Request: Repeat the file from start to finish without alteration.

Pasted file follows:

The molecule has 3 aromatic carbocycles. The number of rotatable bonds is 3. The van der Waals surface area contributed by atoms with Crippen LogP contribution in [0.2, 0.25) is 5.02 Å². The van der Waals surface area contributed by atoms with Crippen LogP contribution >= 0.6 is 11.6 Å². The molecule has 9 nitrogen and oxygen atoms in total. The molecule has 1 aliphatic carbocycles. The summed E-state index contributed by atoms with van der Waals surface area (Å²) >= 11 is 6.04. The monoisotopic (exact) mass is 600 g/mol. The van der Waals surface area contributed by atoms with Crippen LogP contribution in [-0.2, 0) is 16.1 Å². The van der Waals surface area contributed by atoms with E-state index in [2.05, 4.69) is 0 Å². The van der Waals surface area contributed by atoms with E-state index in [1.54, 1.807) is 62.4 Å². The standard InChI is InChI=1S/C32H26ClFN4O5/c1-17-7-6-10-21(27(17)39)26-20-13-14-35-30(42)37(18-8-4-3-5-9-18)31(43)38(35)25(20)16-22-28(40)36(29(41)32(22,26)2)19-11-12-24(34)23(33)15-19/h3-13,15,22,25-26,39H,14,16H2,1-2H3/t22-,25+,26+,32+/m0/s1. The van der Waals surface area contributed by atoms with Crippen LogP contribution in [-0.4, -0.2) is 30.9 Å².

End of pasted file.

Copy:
The molecule has 3 aromatic carbocycles. The number of rotatable bonds is 3. The van der Waals surface area contributed by atoms with Crippen LogP contribution in [0.2, 0.25) is 5.02 Å². The van der Waals surface area contributed by atoms with Crippen LogP contribution >= 0.6 is 11.6 Å². The molecule has 9 nitrogen and oxygen atoms in total. The molecule has 1 aliphatic carbocycles. The summed E-state index contributed by atoms with van der Waals surface area (Å²) >= 11 is 6.04. The monoisotopic (exact) mass is 600 g/mol. The van der Waals surface area contributed by atoms with Crippen LogP contribution in [-0.2, 0) is 16.1 Å². The van der Waals surface area contributed by atoms with E-state index in [2.05, 4.69) is 0 Å². The van der Waals surface area contributed by atoms with E-state index in [1.54, 1.807) is 62.4 Å². The standard InChI is InChI=1S/C32H26ClFN4O5/c1-17-7-6-10-21(27(17)39)26-20-13-14-35-30(42)37(18-8-4-3-5-9-18)31(43)38(35)25(20)16-22-28(40)36(29(41)32(22,26)2)19-11-12-24(34)23(33)15-19/h3-13,15,22,25-26,39H,14,16H2,1-2H3/t22-,25+,26+,32+/m0/s1. The van der Waals surface area contributed by atoms with Crippen LogP contribution in [-0.4, -0.2) is 30.9 Å².